Ruderman said that his commander at the time, now-retired Lt. Col. Lawrence Baker, saw that he was new to the Army and wanted to provide him with experiences that would strengthen him, and enhance his ability to provide spiritual support to Soldiers.
Baker encouraged Ruderman to attend airborne school. In 2013, he completed U.S. Army Airborne School at Fort Benning, Ga.
Baker also sent him on two brief deployments to Afghanistan to serve as an individual augmentee to provide religious support during the Passover holiday season a few years ago.
During his second deployment, Ruderman had his most memorable experience so far in the Army. Jewish and non-Jewish personnel came from all over Afghanistan in 2013 in to celebrate Passover.
“It was truly a sight to behold, almost 100 service men and women from so many different military communities, some risking significant hazard to get there, to celebrate the festival of freedom together,” Ruderman said of Passover Seders.
The Seder is a ritual dinner during which the story of the Exodos is told and the narrative of God rescuing the Israelites from Egyptian slavery is passed on to the young generation, he explained.
“I think it was the only Seders in the country,” Ruderman said.
Other memorable moments came from 2014 to 2016, when Ruderman served with the 1/214th Aviation Regiment in Wiesbaden, Germany. He provided counseling, taught a Bible study, taught biblical Hebrew, taught suicide prevention workshops and led weekend retreats for families as well as single Soldiers.
While stationed there, Ruderman said he took a bus of Soldiers and spouses from his brigade to tour Dachau concentration camp in July 2014.
“Obviously, it was a pretty sobering experience,” Ruderman said. “It was significant for the unit to contemplate the disregard of human life, which occurred <FZ,1,0,35>there when a global movement decided that targeting outside religions and ethnic groups would solve their problems.
“It really made us appreciate the importance of U.S. military might.”
Ruderman has a special passion for learning and teaching Hebrew to beginners.
“Once you get past the Hebrew alphabet of 22 letters, Hebrew is actually an easy language to learn,” Ruderman said. “The language opens doors to communicate and understand people and in this case, access the holy texts of my faith.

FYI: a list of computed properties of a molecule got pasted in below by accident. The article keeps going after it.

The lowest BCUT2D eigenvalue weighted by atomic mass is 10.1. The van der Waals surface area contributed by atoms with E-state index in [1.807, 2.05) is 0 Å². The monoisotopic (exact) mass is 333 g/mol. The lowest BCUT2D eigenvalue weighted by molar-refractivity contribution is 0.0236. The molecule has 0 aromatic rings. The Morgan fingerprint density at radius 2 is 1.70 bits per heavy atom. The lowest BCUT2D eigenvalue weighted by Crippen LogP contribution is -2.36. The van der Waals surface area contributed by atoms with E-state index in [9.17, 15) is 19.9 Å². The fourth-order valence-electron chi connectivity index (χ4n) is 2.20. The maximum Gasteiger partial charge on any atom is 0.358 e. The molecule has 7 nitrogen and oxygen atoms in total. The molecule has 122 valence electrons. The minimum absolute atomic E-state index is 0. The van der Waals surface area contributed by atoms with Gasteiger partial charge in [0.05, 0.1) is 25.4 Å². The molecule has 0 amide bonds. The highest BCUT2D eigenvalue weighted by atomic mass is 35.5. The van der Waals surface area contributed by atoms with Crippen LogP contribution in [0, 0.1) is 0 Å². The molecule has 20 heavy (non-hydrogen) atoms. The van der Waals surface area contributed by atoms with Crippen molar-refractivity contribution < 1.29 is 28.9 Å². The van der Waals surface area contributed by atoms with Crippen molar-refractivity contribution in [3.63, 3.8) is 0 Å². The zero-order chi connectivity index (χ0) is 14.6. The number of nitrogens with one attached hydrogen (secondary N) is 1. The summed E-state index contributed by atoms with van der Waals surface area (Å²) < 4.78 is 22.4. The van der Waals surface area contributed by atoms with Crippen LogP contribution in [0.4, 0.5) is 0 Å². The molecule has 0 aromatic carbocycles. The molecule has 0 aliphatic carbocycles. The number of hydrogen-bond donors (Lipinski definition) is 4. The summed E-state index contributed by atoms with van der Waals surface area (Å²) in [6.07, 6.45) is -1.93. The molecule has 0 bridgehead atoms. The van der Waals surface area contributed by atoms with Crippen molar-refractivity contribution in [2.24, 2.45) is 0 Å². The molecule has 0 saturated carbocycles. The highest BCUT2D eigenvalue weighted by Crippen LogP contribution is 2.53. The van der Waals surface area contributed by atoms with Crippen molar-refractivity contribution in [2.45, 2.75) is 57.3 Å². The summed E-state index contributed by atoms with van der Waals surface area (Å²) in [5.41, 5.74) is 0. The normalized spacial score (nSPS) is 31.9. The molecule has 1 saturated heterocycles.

“It’s amazing to speak a language that is ancient, going back to the early days of our civilization, and is perfectly modern and current as well.”
Ruderman is starting his second year of teaching modern Hebrew in the Department of Foreign Languages at the academy.
In June, he took a group of six cadets to tour Israel. They also studied Hebrew at a language immersion school, toured Jerusalem and learned about the modern military history of the city.
Ruderman said that his goal is to empower U.S. service members to access and understand Israel via the Hebrew language and improved cultural proficiency.
Ruderman volunteers with Tomche Shabbos, an organization that provides food packages to needy families in the community where he and his family live in Suffern, N.Y. He said that participating in Tomche Shabbos seemed a natural expression of his religious and military values while giving him the opportunity to exercise the Army value of selfless service.
“I participate in Tomche Shabbos and I hope to start bringing West Point cadets and community members,” Ruderman said. “I want them to learn, through action, how important it is to be a contributing force in society and to help others.”
When asked to describe himself, Ruderman said there is a great story about Rabbi Meshulam Zusha, an 18th-century Hasidic master from Poland known as “Reb Zusha.”
Reb Zusha was lying on his death bed crying. His students asked him:
“Rabbi, why are you crying? You were as great as Moses, as great as Abraham. Surely you have nothing to fear from the next world.”
Reb Zusha replied: “In the next world they won’t ask me why wasn’t I like Moses or like Abraham. They’ll ask me, ‘Zusha, why weren’t you Zusha?’ Why wasn’t I true to myself?”
Ruderman said that he believes that we all should be true to ourselves and trust the path that God lays before us.
Ruderman and his wife, Ariella, will celebrate 16 years of marriage this year with their five children.
“I’m a family man,” he said. “I’m neither brilliant nor a physical training stud, but I’m willing to work hard and have just enough God-given ability to be ‘making it’ in the best job in the Army. Anyone who knows me knows it’s true.”
Editor’s note: This is the second article in a four-part series exploring how chaplains of different faiths serve all Soldiers.